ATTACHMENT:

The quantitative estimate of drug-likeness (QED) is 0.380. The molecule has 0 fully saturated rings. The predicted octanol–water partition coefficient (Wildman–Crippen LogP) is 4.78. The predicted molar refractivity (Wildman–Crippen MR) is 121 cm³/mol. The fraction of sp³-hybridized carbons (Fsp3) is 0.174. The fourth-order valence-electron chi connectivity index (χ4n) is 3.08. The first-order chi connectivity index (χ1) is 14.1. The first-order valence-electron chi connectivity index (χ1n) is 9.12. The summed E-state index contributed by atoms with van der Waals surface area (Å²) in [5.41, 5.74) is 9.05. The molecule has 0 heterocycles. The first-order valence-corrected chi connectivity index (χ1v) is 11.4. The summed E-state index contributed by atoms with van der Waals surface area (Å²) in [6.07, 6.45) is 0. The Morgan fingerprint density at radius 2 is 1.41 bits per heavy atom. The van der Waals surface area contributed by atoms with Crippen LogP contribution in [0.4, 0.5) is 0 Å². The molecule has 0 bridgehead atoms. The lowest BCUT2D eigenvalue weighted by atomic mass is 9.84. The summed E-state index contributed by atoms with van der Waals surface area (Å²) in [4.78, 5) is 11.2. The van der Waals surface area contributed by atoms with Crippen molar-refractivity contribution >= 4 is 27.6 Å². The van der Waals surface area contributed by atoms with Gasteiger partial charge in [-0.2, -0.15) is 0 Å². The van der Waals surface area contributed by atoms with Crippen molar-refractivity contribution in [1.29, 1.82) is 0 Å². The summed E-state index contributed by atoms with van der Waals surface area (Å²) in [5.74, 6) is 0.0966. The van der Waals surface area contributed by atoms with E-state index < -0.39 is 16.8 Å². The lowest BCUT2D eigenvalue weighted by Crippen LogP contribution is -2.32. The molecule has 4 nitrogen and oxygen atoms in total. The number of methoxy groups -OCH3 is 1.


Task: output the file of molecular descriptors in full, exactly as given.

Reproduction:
The quantitative estimate of drug-likeness (QED) is 0.380. The molecule has 0 fully saturated rings. The predicted octanol–water partition coefficient (Wildman–Crippen LogP) is 4.78. The predicted molar refractivity (Wildman–Crippen MR) is 121 cm³/mol. The fraction of sp³-hybridized carbons (Fsp3) is 0.174. The fourth-order valence-electron chi connectivity index (χ4n) is 3.08. The first-order chi connectivity index (χ1) is 14.1. The first-order valence-electron chi connectivity index (χ1n) is 9.12. The summed E-state index contributed by atoms with van der Waals surface area (Å²) in [5.41, 5.74) is 9.05. The molecule has 0 heterocycles. The first-order valence-corrected chi connectivity index (χ1v) is 11.4. The summed E-state index contributed by atoms with van der Waals surface area (Å²) in [6.07, 6.45) is 0. The Morgan fingerprint density at radius 2 is 1.41 bits per heavy atom. The van der Waals surface area contributed by atoms with Crippen LogP contribution in [0.4, 0.5) is 0 Å². The molecule has 0 bridgehead atoms. The lowest BCUT2D eigenvalue weighted by atomic mass is 9.84. The summed E-state index contributed by atoms with van der Waals surface area (Å²) in [4.78, 5) is 11.2. The van der Waals surface area contributed by atoms with Crippen molar-refractivity contribution >= 4 is 27.6 Å². The van der Waals surface area contributed by atoms with Gasteiger partial charge in [-0.2, -0.15) is 0 Å². The van der Waals surface area contributed by atoms with Crippen molar-refractivity contribution in [1.29, 1.82) is 0 Å². The summed E-state index contributed by atoms with van der Waals surface area (Å²) in [5.74, 6) is 0.0966. The van der Waals surface area contributed by atoms with E-state index < -0.39 is 16.8 Å². The lowest BCUT2D eigenvalue weighted by Crippen LogP contribution is -2.32. The molecule has 4 nitrogen and oxygen atoms in total. The number of methoxy groups -OCH3 is 1.